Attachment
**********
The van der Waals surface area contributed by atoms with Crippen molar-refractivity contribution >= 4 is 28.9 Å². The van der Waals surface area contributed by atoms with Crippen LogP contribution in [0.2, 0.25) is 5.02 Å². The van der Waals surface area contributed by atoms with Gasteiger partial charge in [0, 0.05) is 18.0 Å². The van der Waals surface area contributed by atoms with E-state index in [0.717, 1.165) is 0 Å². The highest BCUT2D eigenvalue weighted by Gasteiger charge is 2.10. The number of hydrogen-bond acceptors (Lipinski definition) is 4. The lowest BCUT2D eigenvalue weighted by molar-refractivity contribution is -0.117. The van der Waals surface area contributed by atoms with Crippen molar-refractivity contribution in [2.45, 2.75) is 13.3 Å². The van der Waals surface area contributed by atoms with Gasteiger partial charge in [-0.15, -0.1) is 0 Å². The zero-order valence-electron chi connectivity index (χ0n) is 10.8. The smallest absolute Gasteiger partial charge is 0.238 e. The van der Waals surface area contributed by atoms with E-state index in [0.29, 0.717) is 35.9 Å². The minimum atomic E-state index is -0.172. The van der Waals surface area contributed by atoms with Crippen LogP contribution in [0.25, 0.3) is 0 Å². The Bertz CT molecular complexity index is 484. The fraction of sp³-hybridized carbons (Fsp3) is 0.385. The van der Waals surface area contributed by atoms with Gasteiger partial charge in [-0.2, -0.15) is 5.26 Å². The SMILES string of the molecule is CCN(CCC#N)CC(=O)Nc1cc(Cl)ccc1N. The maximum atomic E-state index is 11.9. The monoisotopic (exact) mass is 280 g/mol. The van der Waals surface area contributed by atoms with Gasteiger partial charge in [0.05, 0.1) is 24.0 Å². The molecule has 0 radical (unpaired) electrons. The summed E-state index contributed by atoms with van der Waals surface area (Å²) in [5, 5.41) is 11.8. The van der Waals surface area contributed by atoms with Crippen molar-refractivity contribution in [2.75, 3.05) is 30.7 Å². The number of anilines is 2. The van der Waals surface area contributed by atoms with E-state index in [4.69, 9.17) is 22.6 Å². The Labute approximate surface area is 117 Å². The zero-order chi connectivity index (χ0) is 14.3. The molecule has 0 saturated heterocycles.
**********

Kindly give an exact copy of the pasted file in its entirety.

The van der Waals surface area contributed by atoms with Crippen molar-refractivity contribution >= 4 is 28.9 Å². The van der Waals surface area contributed by atoms with Crippen LogP contribution in [0.2, 0.25) is 5.02 Å². The van der Waals surface area contributed by atoms with Gasteiger partial charge in [0, 0.05) is 18.0 Å². The van der Waals surface area contributed by atoms with E-state index in [0.717, 1.165) is 0 Å². The highest BCUT2D eigenvalue weighted by Gasteiger charge is 2.10. The number of hydrogen-bond acceptors (Lipinski definition) is 4. The lowest BCUT2D eigenvalue weighted by molar-refractivity contribution is -0.117. The van der Waals surface area contributed by atoms with Crippen molar-refractivity contribution in [2.45, 2.75) is 13.3 Å². The van der Waals surface area contributed by atoms with Gasteiger partial charge in [-0.15, -0.1) is 0 Å². The zero-order valence-electron chi connectivity index (χ0n) is 10.8. The smallest absolute Gasteiger partial charge is 0.238 e. The van der Waals surface area contributed by atoms with E-state index in [0.29, 0.717) is 35.9 Å². The minimum atomic E-state index is -0.172. The van der Waals surface area contributed by atoms with Crippen LogP contribution in [0.25, 0.3) is 0 Å². The Bertz CT molecular complexity index is 484. The fraction of sp³-hybridized carbons (Fsp3) is 0.385. The van der Waals surface area contributed by atoms with Gasteiger partial charge in [-0.2, -0.15) is 5.26 Å². The SMILES string of the molecule is CCN(CCC#N)CC(=O)Nc1cc(Cl)ccc1N. The maximum atomic E-state index is 11.9. The monoisotopic (exact) mass is 280 g/mol. The van der Waals surface area contributed by atoms with Gasteiger partial charge in [0.05, 0.1) is 24.0 Å². The molecule has 0 radical (unpaired) electrons. The summed E-state index contributed by atoms with van der Waals surface area (Å²) in [5, 5.41) is 11.8. The van der Waals surface area contributed by atoms with Crippen molar-refractivity contribution in [2.75, 3.05) is 30.7 Å². The number of anilines is 2. The van der Waals surface area contributed by atoms with E-state index in [4.69, 9.17) is 22.6 Å². The Labute approximate surface area is 117 Å². The zero-order chi connectivity index (χ0) is 14.3. The molecule has 0 saturated heterocycles.